17. By: Macauley, Molly (Resources For the Future); Hamilton, Bruce
    Abstract: We examine determinants of the nearly 30 percent increase in the average age of domestically produced, registered automobiles since the mid-1960s. We find that very little of the increase in car longevity is attributable to improvements in the inherent durability of cars. Rather, we find that the temporal pattern of longevity improvement is highly correlated with the level of market concentration in the auto industry. In particular, we argue that the arrival of competition in the industry led to an increase in longevity largely by forcing a reduction in the price of auto maintenance and repair, which in turn induced consumers to maintain their cars into older age.
  18. By: Nicola MATTEUCCI
    Abstract: Il presente case-study analizza l'evoluzione della pay-TV in Italia. Dopo aver ripercorso le fasi evolutive della sua struttura di mercato, nell'alternanza tra monopolio e duopolio, vengono esaminate le strategie competitive degli operatori, focalizzando l'attenzione sul ruolo giocato dall'accumulo dei diritti televisivi premium e sul loro potenziale di deterrenza e chiusura verticale del mercato. Successivamente vengono esaminati i principali interventi delle autorità antitrust nazionali e comunitarie nella pay-TV (Provv. AGCM n. 8386 del 2000, n. 10716 del 2002, Comm UE n. COMP/M.2876) e ne vengono discusse la logica e l'efficacia in termini di salvaguardia della contendibilità del mercato e del benessere del consumatore, anche alla luce della letteratura teorica di riferimento. Inoltre, attraverso la valutazione del welfare degli assetti di mercato positivi (realizzati) e di quelli normativi (auspicabili), si discutono i punti di maggiore problematicita' del monopolio attualmente vigente nella pay-TV italiana. In sintesi, l'intervento antitrust sin dall'inizio ha lucidamente stilizzato le fondamentali dinamiche competitive della pay-TV italiana, evidenziando il ruolo dei diritti televisivi. Tuttavia, l'analisi antitrust sembra deficitaria nella valutazione delle dinamiche economico-finanziarie degli operatori le quali, anzichŠ essere imputabili all'insostenibilita' della configurazione di mercato duopolistica, sono piuttosto la conseguenza dell'inadeguatezza dei modelli strategici degli operatori. Inoltre, le soluzioni adottate (autorizzazione del merger con condizioni di tipo comportamentale) non sembrano efficaci nel contesto italiano. In esso, per la mancanza di piattaforme di trasmissione concorrenti, il neo-monopolista satellitare fronteggia un basso grado di competizione effettiva e potenziale e la soluzione piu' appropriata sembra essere ancora quella classica e strutturale (proibizione del merger). Piu' in generale, vi Š un'elevata probabilita' che le vicende recenti della pay-TV, assieme alle irrisolte carenze normativo-regolamentari dell'intero settore radiotelevisivo, indirizzino lo sviluppo della TV digitale italiana verso traiettorie tecno-economiche subottimali e mortifichino il potenziale di pluralismo della TV digitale.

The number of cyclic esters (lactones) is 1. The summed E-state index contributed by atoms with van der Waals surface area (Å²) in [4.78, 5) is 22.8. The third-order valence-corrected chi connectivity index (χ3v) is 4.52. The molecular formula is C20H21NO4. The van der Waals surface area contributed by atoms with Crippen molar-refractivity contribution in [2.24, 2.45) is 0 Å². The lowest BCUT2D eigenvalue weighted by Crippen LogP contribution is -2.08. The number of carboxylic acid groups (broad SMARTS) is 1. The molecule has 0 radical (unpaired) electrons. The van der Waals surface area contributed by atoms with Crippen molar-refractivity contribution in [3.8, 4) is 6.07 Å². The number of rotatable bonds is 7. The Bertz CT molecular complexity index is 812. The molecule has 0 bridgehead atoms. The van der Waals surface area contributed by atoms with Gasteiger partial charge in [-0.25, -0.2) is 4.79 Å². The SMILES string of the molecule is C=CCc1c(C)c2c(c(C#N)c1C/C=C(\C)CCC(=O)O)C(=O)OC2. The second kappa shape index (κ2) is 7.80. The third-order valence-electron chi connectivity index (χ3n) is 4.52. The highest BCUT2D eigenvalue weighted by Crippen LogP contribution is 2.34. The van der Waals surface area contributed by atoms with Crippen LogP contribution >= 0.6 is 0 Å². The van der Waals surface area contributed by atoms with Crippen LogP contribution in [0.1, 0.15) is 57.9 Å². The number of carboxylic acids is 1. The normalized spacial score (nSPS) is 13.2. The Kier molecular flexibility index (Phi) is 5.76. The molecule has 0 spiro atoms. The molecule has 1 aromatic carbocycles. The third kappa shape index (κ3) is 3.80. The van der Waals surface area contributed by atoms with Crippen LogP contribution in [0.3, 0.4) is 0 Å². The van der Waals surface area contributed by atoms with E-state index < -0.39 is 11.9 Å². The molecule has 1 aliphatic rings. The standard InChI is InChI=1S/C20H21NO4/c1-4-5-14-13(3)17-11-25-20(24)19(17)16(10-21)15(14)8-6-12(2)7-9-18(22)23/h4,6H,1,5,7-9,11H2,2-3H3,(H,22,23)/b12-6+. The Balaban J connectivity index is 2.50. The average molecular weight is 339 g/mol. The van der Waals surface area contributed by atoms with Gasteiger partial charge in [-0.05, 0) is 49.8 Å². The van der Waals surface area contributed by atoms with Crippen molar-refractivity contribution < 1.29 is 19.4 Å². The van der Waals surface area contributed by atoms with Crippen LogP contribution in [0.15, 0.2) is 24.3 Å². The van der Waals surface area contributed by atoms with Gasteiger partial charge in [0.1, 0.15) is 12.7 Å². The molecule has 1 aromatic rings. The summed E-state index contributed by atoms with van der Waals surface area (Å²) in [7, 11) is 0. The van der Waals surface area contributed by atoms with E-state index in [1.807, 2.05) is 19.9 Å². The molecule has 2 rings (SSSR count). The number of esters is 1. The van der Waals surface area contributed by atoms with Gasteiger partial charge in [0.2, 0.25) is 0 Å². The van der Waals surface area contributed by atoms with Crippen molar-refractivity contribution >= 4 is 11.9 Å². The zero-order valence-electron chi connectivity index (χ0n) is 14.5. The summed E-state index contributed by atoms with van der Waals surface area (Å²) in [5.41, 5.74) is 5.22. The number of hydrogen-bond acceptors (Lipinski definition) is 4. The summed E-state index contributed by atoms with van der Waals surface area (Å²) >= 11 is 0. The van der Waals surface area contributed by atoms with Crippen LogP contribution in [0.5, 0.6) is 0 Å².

Keywords: TV digitale, diritti televisivi, pay-TV satellitare, verticale forecslosure
    JEL: K21 L41 L42 L82
    Date: 2004–07
  19. By: Tilton, John; Landsberg, Hans
    Abstract: Mining is widely viewed as an old industry with mature and stable technologies. Companies and countries with the best deposits are the most productive and efficient producers. As these deposits are depleted, mining shifts to countries with the next best deposits. This tendency to exploit poorer quality ores tends to push productivity down and the prices of mineral commodities up over time. Copper mining in the United States, however, calls into question this conventional view. After leading the world in output for decades, the U.S. industry lost its ability to compete and suffered a major decline during the 1970s and early 1980s. In the face of predictions of complete collapse, it staged a remarkable revival, and today mines more copper than in 1970. A handful of companies achieved this recovery, in large part through their efforts to introduce a wide range of cost-reducing innovations. These efforts, in turn, helped double labor productivity in copper mining during the 1980s. The known copper endowment of the United States hardly changed over this period, aside from the depletion arising from mining, and had little to do with either the decline or the recovery. The experience of copper mining in the United States holds a number of lessons for countries competing in global mineral markets and for countries striving to raise their labor productivity and standard of living. In particular, it highlights the stimulating influence of global competition on industry productivity and comparative advantage, even in the mining sector where mineral endowment is widely thought to be of overriding importance.
  20. By: Nabeshima, Kaoru; Yusuf, Shahid